2.11 ‘Do your Duty’ and ‘Serve All’

2.12 Dexterity in Action is Yoga – Yogaù Karmasu Kauçalam

2.13 Equanimity is Yoga – Samatvā Yoga Ucyate

2.14 The Goal of Human Life

2.15 A Realised Person

Eloquent Silence and Silent Eloquence

2.16 Some Characteristics of the Realised Master (Sthita-prajña)

2.16.1 Ätma-tuñöiù – Contentment in Self

2.16.2 Niñkämatä – Desirelessness

2.16.3 Anäsaktiù – Total Dispassion

2.16.4 Indriya-saàyama – Mastery over the Senses

2.17 Suppression and Sublimation

2.18 The Ladder of Fall

Brooding causes attachment (dhyäyato viñayän puàsaù saìgaù teñüpajäyate)

Attachment gives rise to desire (saìgät sañjäyate kämaù)

Desires cause agitation and anger (kämät krodho’bhijäyate)

Anger causes delusion (krodhäd bhavati sammohaù)

Delusion makes us forget our past knowledge (sammohät Smṛti-vibhramaù)

When past knowledge is forgotten, the intellect is destroyed (Smṛti-bhraàçäd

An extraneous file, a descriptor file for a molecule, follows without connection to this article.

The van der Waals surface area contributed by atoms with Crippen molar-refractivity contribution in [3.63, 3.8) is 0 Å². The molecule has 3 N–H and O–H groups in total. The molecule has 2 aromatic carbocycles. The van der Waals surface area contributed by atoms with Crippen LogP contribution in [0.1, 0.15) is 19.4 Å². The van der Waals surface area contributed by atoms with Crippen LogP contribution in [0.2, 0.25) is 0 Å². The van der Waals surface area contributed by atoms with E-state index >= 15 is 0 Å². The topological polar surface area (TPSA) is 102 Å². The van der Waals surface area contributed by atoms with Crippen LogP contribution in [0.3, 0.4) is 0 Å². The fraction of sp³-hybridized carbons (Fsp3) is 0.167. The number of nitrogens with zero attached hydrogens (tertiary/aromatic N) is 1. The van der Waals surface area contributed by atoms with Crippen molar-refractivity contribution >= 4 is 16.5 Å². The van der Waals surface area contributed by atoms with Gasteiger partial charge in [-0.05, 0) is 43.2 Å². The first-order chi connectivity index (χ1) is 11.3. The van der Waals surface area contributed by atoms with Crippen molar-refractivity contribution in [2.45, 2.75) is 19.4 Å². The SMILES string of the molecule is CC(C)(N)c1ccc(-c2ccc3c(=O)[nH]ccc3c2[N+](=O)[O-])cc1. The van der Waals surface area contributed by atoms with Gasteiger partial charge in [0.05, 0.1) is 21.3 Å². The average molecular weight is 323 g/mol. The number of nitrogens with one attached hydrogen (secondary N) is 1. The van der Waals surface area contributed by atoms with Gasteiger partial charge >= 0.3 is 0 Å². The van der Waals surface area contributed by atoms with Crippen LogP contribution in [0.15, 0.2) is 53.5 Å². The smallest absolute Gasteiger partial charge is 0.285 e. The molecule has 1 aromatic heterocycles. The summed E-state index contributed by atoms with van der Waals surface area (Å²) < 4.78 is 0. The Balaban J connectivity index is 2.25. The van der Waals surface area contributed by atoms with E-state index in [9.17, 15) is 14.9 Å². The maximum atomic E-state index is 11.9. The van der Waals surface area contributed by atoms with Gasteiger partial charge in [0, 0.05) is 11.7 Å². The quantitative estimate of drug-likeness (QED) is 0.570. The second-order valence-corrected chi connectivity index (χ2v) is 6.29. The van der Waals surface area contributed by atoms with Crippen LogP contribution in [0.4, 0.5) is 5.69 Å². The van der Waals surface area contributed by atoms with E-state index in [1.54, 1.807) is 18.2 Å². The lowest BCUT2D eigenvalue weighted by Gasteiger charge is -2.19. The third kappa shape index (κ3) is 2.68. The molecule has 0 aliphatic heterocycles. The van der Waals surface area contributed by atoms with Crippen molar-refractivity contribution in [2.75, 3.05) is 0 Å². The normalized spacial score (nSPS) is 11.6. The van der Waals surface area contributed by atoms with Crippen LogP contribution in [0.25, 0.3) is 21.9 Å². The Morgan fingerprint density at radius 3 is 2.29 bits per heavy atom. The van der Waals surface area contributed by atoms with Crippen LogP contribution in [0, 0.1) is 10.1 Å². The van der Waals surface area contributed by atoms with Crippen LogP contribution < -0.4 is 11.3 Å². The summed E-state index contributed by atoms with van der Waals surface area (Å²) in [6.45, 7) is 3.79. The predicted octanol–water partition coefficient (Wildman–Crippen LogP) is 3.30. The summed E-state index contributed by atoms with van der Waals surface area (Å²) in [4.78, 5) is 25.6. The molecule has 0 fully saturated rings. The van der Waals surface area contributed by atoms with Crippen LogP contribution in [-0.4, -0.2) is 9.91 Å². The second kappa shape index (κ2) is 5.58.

A destroyed intellect destroys the individual (buddhinäçät praëaçyati)

Beat, Kill, or Drink!

2.19 Preventing our Fall

2.20 Being Peaceful

Ego – ahaìkära

My-ness – mamatä

Desire – kämanä

Craving – spåhä

5 Chapter 3, Karma-yoga (Part I)

3.1 The Glory of Questioning

3.1.1 What is a Question?

3.1.2 Types of Questions

3.1.3 Universal Questions

3.1.4 Why me?

3.1.5 My Choice: Jñäna-yoga or Karma-yoga?

3.2 Action, Inaction, Actionlessness

3.2.1 Genesis of Action

3.2.2 Action and Inaction

3.2.3 Actionlessness

3.3 Not Doing is your Undoing

3.3.1 Daydreaming

3.4 What is Right Action?

3.5 Characteristics of Duties

Duties come unasked

Ignorance is no excuse

Duties are thankless

Duties have no special rewards

Duties and responsibilities increase with age and stature

3.6 What is the Right Attitude?

Dedicated to the Higher

3.6.1 Attitude of Dedication

Receiving Tips!

3.6.2 Attitude of Cheerful Acceptance

3.6.3 Attitude of Obedience

3.6.4 Attitude of Gratitude






3.6.5 Attitude of Continuous Giving

Party in Vaikuëöha

3.6.6 Attitude of Giving and Giving Up

3.6.7 Attitude of Detachment


6. Karma-yoga (Part II)